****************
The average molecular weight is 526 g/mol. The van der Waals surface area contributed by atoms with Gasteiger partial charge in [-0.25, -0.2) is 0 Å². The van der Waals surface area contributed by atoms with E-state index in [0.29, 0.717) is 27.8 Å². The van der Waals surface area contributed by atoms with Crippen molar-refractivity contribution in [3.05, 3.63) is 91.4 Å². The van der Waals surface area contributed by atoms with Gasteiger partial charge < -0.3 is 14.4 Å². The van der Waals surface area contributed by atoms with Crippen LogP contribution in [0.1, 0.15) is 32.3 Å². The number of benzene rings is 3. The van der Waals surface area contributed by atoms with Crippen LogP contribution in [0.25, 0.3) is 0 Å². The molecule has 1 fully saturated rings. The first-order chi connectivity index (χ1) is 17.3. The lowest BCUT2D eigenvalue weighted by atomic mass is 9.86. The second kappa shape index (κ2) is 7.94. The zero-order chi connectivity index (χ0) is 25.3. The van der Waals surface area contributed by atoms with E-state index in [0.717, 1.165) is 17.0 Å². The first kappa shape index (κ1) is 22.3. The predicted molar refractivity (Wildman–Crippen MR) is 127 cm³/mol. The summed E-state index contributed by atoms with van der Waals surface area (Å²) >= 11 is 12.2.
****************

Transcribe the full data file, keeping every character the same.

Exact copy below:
The average molecular weight is 526 g/mol. The van der Waals surface area contributed by atoms with Gasteiger partial charge in [-0.25, -0.2) is 0 Å². The van der Waals surface area contributed by atoms with E-state index in [0.29, 0.717) is 27.8 Å². The van der Waals surface area contributed by atoms with Crippen molar-refractivity contribution in [3.05, 3.63) is 91.4 Å². The van der Waals surface area contributed by atoms with Gasteiger partial charge < -0.3 is 14.4 Å². The van der Waals surface area contributed by atoms with Crippen LogP contribution in [0.1, 0.15) is 32.3 Å². The number of benzene rings is 3. The van der Waals surface area contributed by atoms with Crippen LogP contribution in [0.25, 0.3) is 0 Å². The molecule has 1 fully saturated rings. The first-order chi connectivity index (χ1) is 17.3. The lowest BCUT2D eigenvalue weighted by atomic mass is 9.86. The second kappa shape index (κ2) is 7.94. The zero-order chi connectivity index (χ0) is 25.3. The van der Waals surface area contributed by atoms with E-state index in [0.717, 1.165) is 17.0 Å². The first kappa shape index (κ1) is 22.3. The predicted molar refractivity (Wildman–Crippen MR) is 127 cm³/mol. The summed E-state index contributed by atoms with van der Waals surface area (Å²) >= 11 is 12.2.